Yukon government awards first oil and gas exploration rights

Nov 24, 1999 01:00 AM

The Yukon government has awarded its first oil and gas exploration rights, since taking over control of its natural resources from the Canadian government a year ago. A unit of Calgary-based Anderson Exploration was the sole successful bidder, making C$ 20.4 mm in work commitments for almost 200,000 acres in the Eagle Plain basin of north-central Yukon.
The company said it will likely start seismic work this year as part of its initial six-year permit. "We feel the exploration possibilities have the potential to generate enough gas reserves to justify building development infrastructure," said a spokesman for Anderson.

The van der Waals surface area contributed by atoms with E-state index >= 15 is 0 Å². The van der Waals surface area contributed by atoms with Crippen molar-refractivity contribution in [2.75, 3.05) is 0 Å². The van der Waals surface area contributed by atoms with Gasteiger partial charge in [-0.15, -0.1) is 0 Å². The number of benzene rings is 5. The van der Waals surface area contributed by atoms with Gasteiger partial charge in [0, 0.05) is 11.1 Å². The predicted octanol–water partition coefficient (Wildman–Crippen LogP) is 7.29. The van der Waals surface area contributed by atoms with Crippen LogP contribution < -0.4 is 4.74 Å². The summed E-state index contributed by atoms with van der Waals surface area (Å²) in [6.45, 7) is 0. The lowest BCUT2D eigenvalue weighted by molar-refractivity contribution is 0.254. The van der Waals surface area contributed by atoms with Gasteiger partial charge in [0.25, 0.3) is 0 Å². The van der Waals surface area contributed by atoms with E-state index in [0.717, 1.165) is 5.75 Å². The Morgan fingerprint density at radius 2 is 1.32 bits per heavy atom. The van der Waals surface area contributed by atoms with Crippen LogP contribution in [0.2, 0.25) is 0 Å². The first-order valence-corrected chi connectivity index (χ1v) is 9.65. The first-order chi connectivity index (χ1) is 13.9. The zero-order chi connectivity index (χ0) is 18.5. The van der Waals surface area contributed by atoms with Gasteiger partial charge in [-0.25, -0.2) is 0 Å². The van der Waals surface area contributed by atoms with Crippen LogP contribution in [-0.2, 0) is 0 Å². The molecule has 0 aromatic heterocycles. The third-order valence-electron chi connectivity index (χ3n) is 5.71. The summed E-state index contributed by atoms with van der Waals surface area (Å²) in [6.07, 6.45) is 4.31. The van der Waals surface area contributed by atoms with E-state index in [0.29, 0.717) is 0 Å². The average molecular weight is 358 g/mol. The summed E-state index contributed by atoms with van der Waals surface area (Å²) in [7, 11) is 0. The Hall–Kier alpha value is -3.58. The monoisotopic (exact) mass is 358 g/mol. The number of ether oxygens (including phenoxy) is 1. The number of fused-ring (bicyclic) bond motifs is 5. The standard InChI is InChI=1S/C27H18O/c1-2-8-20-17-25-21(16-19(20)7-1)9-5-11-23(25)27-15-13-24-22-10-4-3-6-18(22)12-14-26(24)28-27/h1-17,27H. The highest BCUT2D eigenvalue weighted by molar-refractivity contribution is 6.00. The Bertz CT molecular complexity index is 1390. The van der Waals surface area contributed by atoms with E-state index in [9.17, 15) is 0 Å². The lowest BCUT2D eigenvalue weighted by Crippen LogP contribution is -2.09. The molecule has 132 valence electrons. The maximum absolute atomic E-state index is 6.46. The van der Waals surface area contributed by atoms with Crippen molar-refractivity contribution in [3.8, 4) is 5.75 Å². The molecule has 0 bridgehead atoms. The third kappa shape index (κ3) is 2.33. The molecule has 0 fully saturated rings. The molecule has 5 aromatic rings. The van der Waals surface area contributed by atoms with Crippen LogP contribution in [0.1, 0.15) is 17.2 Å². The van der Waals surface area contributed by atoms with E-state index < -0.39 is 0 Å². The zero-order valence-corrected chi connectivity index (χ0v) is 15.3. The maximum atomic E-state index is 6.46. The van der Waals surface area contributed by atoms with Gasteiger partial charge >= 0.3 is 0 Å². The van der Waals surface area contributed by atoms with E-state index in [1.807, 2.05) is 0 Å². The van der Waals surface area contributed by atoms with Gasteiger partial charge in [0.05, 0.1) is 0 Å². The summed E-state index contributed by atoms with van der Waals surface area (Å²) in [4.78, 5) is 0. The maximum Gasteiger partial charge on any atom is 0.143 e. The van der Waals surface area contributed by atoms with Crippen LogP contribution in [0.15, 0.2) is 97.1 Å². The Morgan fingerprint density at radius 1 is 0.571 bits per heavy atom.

So far, only 71 wells have been drilled in the Yukon, producing reserves estimated at 500 bn cf of gas and 9.4 mm barrels of oil. But exploration has been delayed during negotiations over government control of resources and the settlement of 14 aboriginal land claims, which have given the Yukon a unified exploration and development regime.
Economic Development Minister Trevor Harding said the Yukon will now "move aggressively" to offer more land for bids. The next targets will be Peel Plateau adjacent to the oil and gas-rich Mackenzie Delta/Beaufort Sea region of the Northwest Territories and the Liard Plateau, which is an extension of the NWT's Fort Liard gas fields where more than 1 tcf has been discovered in the last 18 months.

Source: IINX via Iinoil
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